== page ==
Recognizing the economic impact of Florida’s agricultural industry and the undeniable connection between environmental and agricultural laws to many of Florida’s key industries, AIF formed its Environmental Sustainability and Agricultural Council. We must be good stewards of our land and water resources, and AIF and its members will lead the way in protecting those resources.
AIF SUPPORTS continued, full funding of the Office of Agricultural Water Policy within the Florida Department of Agriculture and Consumer Services.
AIF SUPPORTS $8 million in state funding for research into the causes and cure of citrus greening disease. The citrusbusiness is a significant player in our state’s agricultural industry, even as it continues to suffer losses from greening. This is a critical time to sustain research to defeat citrus greening disease.
AIF SUPPORTS the expansion of sales tax exemptions to include all items used on a farm in the production of agricultural products. These include, but are not limited to fence materials, trailers used by farmers, and those trailers specifically dedicated to moving agricultural products and other items integral to farm operations.
AIF SUPPORTS Commissioner of Agriculture Adam Putnam’s budgetary request for $50 million for the Rural and Family Lands Protection Program in our state. The Rural and Family Lands Protection Program establishes a less-than-fee acquisition of the property’s development rights while the land remains on the local tax role, is managed by the private land owner, and allows agricultural production activities to continue.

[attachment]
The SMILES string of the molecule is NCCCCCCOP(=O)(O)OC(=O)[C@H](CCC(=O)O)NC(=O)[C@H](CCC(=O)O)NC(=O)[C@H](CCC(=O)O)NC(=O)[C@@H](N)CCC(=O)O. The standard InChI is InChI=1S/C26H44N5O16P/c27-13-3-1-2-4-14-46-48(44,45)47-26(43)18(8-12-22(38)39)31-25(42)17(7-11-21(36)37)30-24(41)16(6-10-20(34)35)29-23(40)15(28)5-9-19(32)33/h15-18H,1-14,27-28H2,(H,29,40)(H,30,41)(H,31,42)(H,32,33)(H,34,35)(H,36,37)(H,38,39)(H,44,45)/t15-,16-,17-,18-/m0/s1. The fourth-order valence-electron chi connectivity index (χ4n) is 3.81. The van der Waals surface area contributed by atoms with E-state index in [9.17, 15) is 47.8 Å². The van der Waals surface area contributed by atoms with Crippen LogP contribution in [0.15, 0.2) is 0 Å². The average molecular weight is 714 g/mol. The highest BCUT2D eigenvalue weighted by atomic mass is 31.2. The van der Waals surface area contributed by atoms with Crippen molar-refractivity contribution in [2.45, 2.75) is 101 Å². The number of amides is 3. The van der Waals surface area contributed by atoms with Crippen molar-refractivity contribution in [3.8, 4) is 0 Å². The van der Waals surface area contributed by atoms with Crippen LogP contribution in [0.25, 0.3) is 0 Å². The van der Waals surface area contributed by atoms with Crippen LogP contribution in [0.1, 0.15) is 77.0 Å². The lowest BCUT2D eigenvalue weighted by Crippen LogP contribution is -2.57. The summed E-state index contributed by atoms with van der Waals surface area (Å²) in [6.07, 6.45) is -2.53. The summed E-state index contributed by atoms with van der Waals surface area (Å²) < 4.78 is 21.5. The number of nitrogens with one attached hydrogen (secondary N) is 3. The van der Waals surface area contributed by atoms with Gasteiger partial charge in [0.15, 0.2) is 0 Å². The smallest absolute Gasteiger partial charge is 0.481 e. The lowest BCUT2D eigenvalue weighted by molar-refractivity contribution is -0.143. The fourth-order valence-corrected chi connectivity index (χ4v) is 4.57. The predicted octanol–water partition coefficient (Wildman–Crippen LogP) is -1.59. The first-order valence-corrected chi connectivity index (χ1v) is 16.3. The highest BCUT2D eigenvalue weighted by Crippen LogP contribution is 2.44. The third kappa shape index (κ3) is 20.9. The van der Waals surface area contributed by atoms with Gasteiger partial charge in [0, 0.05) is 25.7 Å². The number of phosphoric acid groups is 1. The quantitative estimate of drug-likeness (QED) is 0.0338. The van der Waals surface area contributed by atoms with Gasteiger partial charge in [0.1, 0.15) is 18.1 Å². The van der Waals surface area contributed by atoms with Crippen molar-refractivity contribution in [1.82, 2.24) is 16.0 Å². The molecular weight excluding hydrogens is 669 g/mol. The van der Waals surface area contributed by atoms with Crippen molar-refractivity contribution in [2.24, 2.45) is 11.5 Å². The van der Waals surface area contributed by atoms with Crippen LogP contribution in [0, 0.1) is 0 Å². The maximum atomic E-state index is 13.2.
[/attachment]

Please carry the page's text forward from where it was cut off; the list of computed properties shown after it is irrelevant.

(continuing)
AIF SUPPORTS funding sound science-based programs and projects to improve the water quality and water quantity of Florida’s major first-magnitude springs. Florida has an outstanding water quality toolbox with the Total Maximum Daily Load (TMDL) program and the requirements for Minimum Flows and Levels (MFLs). AIF SUPPORTS legislation which will use these sound science techniques on a water body specific basis, rather than a one-size-fits-all approach. AIF also supports reasonable deadlines to implement these programs by state and water management districts. AIF SUPPORTS Governor Scott’s proposed $75 million funding for Springs Recovery efforts. AIF endorses efforts by farmers to use “Best Management Practices” developed by the Department of Agriculture and Consumer Services as a means of reducing any environmental impacts of their operations.
AIF SUPPORTS sound science-based, economically and technically feasible solutions to abate harmful discharges to coastal estuaries, improve water quality within Lake Okeechobee and maintain healthy water flows into the Everglades.
AIF SUPPORTS the following project and programmatic objectives below to achieve the restoration goals:
AIF SUPPORTS legislation which authorizes and funds the Florida Department of Environmental Protection to administer a grant program enabling the transition of septic tanks to waste water treatment systems specifically within areas discharging into Lake Okeechobee, the Indian River Lagoon, the St. Lucie or Caloosahatchee watersheds, or the Florida 1st and 2nd order magnitude spring sheds.